Ashley Judd Says the She Felt Like ‘a Possible Suspect’ in Mother's Naomi Judd’s Death

Ashley Judd claimed she felt ‘cornered’ and ‘powerless’ as police arrived and began investigating Naomi Judd’s suicide at her home on April 30.

Ashley, 54, called out law enforcement for the way her mother’s death was handled in the immediate aftermath in an op-ed for The New York Times published Wednesday.

The actress revealed she found her mother on that day and held Naomi’s “laboring body” before police arrived.

“I gushed answers to the many probing questions directed at me in the four interviews the police insisted I do on the very day my mother died — questions I would never have answered on any other day and questions about which I never thought to ask my own questions, including: Is your body camera on? Am I being audio recorded again? Where and how will what I am sharing be stored, used and made available to the public?” she wrote.

The questioning continued while Ashley wanted to be ‘comforting her mother’ as the country music star’s ‘life was fading.’ She alleges that the police interviews ‘felt mandatory.’

“I assume they did as they were taught,” Ashley said. “It is now well known that law enforcement personnel should be trained in how to respond to and investigate cases involving trauma, but the men who were present left us feeling stripped of any sensitive boundary, interrogated and, in my case, as if I was a possible suspect in my mother’s suicide.”

“I felt cornered and powerless as law enforcement officers began questioning me while the last of my mother’s life was fading,” Judd writes. “I wanted to be comforting her, telling her how she was about to see her daddy and younger brother as she ‘went away home,’ as we say in Appalachia. Instead, without it being indicated I had any choices about when, where and how to participate, I began a series of interviews that felt mandatory and imposed on me that drew me away from the precious end of my mother’s life. And at a time when we ourselves were trying desperately to decode what might have prompted her to take her life on that day, we each shared everything we could think of about Mom, her mental illness and its agonizing history.”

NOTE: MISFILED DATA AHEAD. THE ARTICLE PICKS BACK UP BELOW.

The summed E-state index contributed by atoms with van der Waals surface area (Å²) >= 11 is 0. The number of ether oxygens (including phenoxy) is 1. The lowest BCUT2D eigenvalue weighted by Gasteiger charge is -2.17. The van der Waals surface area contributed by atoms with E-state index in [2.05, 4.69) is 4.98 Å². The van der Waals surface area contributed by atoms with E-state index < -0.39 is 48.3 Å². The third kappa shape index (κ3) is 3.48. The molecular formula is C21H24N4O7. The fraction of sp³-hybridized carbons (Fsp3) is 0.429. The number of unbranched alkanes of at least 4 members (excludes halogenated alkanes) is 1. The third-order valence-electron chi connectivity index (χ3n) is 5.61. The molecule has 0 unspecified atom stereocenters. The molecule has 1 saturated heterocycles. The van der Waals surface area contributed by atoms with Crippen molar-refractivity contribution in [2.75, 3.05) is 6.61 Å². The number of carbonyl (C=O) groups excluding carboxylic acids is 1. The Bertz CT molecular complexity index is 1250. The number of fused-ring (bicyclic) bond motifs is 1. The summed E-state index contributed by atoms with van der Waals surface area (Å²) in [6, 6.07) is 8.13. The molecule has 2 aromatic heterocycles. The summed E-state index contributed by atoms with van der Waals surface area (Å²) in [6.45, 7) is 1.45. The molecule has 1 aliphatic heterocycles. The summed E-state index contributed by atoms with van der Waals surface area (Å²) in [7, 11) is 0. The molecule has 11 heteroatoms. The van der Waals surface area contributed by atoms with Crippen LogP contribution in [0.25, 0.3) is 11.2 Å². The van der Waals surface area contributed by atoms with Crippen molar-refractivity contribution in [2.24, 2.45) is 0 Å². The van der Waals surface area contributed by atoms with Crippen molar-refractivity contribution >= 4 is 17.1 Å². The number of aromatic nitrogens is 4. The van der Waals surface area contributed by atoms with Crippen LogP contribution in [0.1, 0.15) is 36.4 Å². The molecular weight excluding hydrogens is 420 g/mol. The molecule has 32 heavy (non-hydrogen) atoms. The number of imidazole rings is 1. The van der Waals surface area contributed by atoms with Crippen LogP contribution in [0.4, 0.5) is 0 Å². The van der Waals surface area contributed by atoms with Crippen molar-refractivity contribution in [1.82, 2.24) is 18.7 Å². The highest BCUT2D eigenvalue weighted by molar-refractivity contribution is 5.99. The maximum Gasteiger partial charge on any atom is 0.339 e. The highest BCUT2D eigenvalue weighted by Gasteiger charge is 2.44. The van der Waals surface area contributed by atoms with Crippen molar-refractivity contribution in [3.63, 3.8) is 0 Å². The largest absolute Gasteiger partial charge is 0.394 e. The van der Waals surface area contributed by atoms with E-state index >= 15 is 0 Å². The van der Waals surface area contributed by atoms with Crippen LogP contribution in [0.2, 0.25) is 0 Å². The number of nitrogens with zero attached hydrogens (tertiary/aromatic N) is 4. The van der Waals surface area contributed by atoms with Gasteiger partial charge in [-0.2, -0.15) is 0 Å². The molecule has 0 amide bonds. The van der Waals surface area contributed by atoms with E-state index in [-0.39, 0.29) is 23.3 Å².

She says that her family petitioned the courts in early August to stop release of the investigative file, “including interviews the police conducted with us at a time when we were at our most vulnerable and least able to grasp that what we shared so freely that day could enter the public domain. This profoundly intimate personal and medical information does not belong in the press, on the internet or anywhere except in our memories.”

“This profoundly intimate personal and medical information does not belong in the press, on the internet or anywhere except in our memories,” Ashley said.

Ashley did make mention that the specific police who arrived at the home was most likely following ‘terrible’ and ‘outdated interview procedures.’

Ashley and Wynonna Judd announced their mother’s death via a statement shared to social media.

“Today we sisters experienced a tragedy,” the joint statement read. “We lost our beautiful mother to the disease of mental illness. We are shattered. We are navigating profound grief and know that as we loved her, she was loved by her public. We are in unknown territory.”